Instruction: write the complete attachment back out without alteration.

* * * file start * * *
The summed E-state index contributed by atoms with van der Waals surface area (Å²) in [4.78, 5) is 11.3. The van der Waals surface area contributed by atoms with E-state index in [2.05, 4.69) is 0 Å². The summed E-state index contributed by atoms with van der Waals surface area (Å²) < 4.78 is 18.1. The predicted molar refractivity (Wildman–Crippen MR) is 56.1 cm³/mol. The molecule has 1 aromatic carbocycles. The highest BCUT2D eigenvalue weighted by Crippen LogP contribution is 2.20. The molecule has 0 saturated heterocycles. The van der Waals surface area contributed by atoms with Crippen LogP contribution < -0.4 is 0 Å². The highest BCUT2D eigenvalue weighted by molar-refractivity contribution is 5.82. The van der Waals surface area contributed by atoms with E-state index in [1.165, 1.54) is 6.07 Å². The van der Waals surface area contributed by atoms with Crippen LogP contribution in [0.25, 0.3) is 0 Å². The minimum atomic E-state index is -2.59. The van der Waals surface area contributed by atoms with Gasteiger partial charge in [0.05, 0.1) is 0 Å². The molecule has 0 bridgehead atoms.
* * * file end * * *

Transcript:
The summed E-state index contributed by atoms with van der Waals surface area (Å²) in [4.78, 5) is 11.3. The van der Waals surface area contributed by atoms with E-state index in [2.05, 4.69) is 0 Å². The summed E-state index contributed by atoms with van der Waals surface area (Å²) < 4.78 is 18.1. The predicted molar refractivity (Wildman–Crippen MR) is 56.1 cm³/mol. The molecule has 1 aromatic carbocycles. The highest BCUT2D eigenvalue weighted by Crippen LogP contribution is 2.20. The molecule has 0 saturated heterocycles. The van der Waals surface area contributed by atoms with Crippen LogP contribution < -0.4 is 0 Å². The highest BCUT2D eigenvalue weighted by molar-refractivity contribution is 5.82. The van der Waals surface area contributed by atoms with E-state index in [1.165, 1.54) is 6.07 Å². The van der Waals surface area contributed by atoms with Crippen LogP contribution in [0.25, 0.3) is 0 Å². The minimum atomic E-state index is -2.59. The van der Waals surface area contributed by atoms with Gasteiger partial charge in [0.05, 0.1) is 0 Å². The molecule has 0 bridgehead atoms.